John B. Wood

From Wikipedia, the free encyclopedia
Jump to: navigation, search

John B. Wood (December 7, 1827 – January 28, 1884) was a 19th-century American journalist from Lebanon, Maine. At various times he was employed by The New York Times, the New York Tribune, The Sun, the New York Herald, and the New York Evening News. He was educated at the Kennebunk Academy until he was sixteen. He entered a printing office where he learned to set type prior to working for several newspapers in Maine and New Hampshire. When he was eighteen Wood journeyed from New York City to Washington, DC to attend the inauguration of President James Knox Polk.

Career as a journalist[edit]

In 1847 he established a newspaper, the Thursday Sketcher, in Great Falls, New Hampshire. He ran the newspaper for four years before coming to New York City to report for a number of papers. He set type for the New York Times, a task which was more profitable in this era than reporting. He stayed for four years before he joined the composing room of the New York Tribune. Shifting to the proof-room of the Tribune, Wood was presented with the task of "deciphering the hieroglyphics of Horace Greeley." After several years he left this position to become a full-time correspondent of The Sacramento Union. Following the conclusion of the American Civil War Wood became a reporter for the New York Times and afterward became head of the New York Evening News. He left this post to assume the role of assistant city editor and later night editor of the New York Tribune.

Wood left the Tribune in 1869 to become night editor of The Sun when Charles A. Dana and Isaac W. England took control of the newspaper. He earned a reputation for skilled journalism during his twelve-year tenure at The Sun. With limitations on space he displayed a talent for eliminating unnecessary words and became known as "The Great American Condenser." On weekends Wood served as city editor of the Sunday Mercury. In 1881 he moved from The Sun to the New York Herald to work as a reporter. He was unhappy in this position and left it to become proprietor of the St. Louis Chronicle in St. Louis, Missouri. His final employment was editing the "Sunbeam" column in The Sun.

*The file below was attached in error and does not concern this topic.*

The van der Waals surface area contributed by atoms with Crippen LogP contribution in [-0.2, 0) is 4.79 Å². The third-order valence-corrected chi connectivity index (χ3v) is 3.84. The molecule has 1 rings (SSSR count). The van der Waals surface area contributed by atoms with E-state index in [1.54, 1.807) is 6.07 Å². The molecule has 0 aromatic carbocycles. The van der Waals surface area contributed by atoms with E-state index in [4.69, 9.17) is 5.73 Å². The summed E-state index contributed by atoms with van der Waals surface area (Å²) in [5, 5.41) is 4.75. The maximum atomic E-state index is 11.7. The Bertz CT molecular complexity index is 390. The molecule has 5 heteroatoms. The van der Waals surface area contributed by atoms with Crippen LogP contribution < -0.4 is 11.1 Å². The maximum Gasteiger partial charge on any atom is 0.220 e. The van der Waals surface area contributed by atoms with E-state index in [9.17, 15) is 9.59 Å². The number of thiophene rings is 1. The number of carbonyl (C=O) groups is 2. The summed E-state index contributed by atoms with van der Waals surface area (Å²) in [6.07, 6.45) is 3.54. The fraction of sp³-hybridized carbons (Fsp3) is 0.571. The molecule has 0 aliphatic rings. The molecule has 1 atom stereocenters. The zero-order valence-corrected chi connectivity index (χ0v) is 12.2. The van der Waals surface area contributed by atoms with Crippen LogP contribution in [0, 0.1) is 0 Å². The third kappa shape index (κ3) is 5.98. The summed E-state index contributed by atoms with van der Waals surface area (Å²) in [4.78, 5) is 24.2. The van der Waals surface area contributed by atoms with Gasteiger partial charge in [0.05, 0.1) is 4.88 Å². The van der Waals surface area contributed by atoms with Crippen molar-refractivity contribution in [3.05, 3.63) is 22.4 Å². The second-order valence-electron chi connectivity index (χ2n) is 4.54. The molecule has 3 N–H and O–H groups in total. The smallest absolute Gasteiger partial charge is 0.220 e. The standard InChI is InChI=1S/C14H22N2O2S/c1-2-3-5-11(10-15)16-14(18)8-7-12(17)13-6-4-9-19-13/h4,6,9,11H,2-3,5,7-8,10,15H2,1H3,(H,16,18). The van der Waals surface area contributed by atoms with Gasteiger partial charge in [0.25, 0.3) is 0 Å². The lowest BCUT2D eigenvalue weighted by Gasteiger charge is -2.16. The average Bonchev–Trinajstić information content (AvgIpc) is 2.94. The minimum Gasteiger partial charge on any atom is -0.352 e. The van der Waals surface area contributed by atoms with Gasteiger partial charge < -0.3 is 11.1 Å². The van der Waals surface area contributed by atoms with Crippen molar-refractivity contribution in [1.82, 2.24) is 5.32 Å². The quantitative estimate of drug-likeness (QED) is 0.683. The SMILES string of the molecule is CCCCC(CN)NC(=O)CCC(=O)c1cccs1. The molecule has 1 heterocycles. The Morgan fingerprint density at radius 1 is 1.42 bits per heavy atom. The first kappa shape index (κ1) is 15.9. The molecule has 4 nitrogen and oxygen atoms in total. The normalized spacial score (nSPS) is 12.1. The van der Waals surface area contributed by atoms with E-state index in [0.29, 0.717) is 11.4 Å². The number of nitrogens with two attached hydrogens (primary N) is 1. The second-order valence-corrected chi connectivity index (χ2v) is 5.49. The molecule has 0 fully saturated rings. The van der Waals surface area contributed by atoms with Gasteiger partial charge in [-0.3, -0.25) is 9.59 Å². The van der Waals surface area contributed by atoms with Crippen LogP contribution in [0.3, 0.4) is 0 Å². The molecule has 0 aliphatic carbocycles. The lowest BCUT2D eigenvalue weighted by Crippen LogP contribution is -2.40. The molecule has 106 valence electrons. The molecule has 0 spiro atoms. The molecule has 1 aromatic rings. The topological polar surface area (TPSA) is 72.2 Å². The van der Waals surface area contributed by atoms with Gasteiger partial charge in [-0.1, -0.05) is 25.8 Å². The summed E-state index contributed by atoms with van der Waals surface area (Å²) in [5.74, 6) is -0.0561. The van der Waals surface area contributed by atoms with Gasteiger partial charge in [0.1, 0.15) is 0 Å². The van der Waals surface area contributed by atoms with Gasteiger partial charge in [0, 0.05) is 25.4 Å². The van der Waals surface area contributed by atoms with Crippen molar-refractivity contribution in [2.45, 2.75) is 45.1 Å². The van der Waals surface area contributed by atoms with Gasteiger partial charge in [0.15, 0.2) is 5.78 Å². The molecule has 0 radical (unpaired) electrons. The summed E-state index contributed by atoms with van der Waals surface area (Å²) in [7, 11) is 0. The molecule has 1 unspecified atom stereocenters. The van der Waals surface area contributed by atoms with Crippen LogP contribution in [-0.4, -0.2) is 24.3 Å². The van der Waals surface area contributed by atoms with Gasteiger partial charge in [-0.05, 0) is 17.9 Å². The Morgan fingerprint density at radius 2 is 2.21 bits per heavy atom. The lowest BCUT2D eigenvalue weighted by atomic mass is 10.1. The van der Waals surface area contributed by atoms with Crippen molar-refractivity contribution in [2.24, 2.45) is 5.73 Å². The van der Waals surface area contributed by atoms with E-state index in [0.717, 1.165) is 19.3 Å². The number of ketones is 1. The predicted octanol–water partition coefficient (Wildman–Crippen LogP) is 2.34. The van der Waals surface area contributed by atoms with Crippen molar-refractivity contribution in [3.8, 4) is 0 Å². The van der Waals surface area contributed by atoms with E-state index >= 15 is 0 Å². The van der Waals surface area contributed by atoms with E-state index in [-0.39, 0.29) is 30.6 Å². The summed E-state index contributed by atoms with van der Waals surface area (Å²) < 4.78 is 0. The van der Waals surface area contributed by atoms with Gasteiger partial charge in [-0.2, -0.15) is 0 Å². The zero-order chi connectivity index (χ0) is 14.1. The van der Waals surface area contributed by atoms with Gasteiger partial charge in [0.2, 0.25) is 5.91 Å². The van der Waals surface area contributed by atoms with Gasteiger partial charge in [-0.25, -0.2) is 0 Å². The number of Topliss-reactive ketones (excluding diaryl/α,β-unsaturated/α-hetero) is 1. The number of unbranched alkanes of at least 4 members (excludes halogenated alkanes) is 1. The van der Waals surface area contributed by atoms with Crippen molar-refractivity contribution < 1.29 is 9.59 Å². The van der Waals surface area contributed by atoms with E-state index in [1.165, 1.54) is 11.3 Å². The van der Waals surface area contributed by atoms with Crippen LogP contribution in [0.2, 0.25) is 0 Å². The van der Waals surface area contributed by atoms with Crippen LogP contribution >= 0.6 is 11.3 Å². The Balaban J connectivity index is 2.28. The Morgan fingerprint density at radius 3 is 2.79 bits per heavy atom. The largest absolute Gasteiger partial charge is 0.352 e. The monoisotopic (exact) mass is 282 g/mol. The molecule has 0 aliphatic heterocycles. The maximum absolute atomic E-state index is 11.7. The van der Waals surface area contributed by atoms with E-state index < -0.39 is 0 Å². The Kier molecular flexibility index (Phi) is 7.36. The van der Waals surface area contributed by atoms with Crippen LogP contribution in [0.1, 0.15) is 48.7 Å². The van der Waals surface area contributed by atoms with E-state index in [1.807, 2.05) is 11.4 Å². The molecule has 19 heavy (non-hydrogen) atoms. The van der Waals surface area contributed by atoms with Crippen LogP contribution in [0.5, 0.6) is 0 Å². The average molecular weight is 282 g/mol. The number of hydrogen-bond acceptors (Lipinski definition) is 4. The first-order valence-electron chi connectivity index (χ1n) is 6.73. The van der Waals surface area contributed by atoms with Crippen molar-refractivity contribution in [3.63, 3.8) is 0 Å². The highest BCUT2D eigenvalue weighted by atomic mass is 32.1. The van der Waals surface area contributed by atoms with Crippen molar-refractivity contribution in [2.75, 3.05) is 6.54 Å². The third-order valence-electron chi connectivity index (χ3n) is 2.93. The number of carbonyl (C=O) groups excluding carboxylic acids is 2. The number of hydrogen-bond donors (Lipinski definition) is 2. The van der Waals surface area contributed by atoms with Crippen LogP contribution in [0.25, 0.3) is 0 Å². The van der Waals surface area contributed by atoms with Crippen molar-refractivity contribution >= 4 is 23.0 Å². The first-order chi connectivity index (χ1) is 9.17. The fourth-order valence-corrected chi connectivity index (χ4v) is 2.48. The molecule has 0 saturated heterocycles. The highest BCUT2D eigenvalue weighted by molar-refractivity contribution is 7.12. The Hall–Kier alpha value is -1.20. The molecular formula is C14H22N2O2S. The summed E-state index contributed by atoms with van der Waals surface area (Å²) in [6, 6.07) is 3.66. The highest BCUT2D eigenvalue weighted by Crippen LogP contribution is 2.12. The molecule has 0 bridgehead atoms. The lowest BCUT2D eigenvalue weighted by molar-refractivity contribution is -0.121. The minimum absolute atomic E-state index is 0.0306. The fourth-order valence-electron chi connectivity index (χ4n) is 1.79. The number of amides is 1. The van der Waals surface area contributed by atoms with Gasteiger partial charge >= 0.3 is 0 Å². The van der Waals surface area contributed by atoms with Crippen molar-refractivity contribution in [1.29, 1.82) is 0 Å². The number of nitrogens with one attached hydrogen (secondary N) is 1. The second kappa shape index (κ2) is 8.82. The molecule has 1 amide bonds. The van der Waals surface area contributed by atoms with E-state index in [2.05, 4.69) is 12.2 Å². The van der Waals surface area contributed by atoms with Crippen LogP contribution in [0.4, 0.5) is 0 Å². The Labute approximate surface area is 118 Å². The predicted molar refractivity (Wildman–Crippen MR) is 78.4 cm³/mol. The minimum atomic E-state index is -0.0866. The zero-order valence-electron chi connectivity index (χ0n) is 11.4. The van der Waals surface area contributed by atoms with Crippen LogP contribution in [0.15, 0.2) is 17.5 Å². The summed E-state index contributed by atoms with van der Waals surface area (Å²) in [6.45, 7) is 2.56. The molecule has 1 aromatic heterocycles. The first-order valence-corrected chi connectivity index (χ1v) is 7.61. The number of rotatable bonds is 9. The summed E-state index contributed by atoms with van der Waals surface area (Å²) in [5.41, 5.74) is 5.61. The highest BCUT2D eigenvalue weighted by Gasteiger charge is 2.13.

Personal life and appearance[edit]

Wood was a member of the New York Press Club and served as its president in 1878 and 1879. He was a Freemason and was a member of Typographical Union No. 6, of which he was president for several terms. His appearance was "benignant." He was squarely built with broad shoulders and a deep chest. His head was large with a broad forehead and bushy hair sprinkled with gray. Wood had a long white, wavy beard. He resided at No. 67 East Tenth Street in New York City.


Wood died following a fall from a bulkhead between North River Piers No. 3 and 4 at 12:20 a.m. on January 28, 1884. He fell a distance of twelve feet, breaking through the ice and sinking to his arms. His fall was witnessed by a man on a canal boat who shouted "Man overboard!" He was taken unconscious by policeman to a bar on West Street and died within fifteen minutes of being taken from the water. He is buried in the Press Club lot in Cypress Hills Cemetery.[1]


  1. ^ Events In The Metropolis, An Old Journalist Gone, New York Times, January 28, 1884, pg. 8.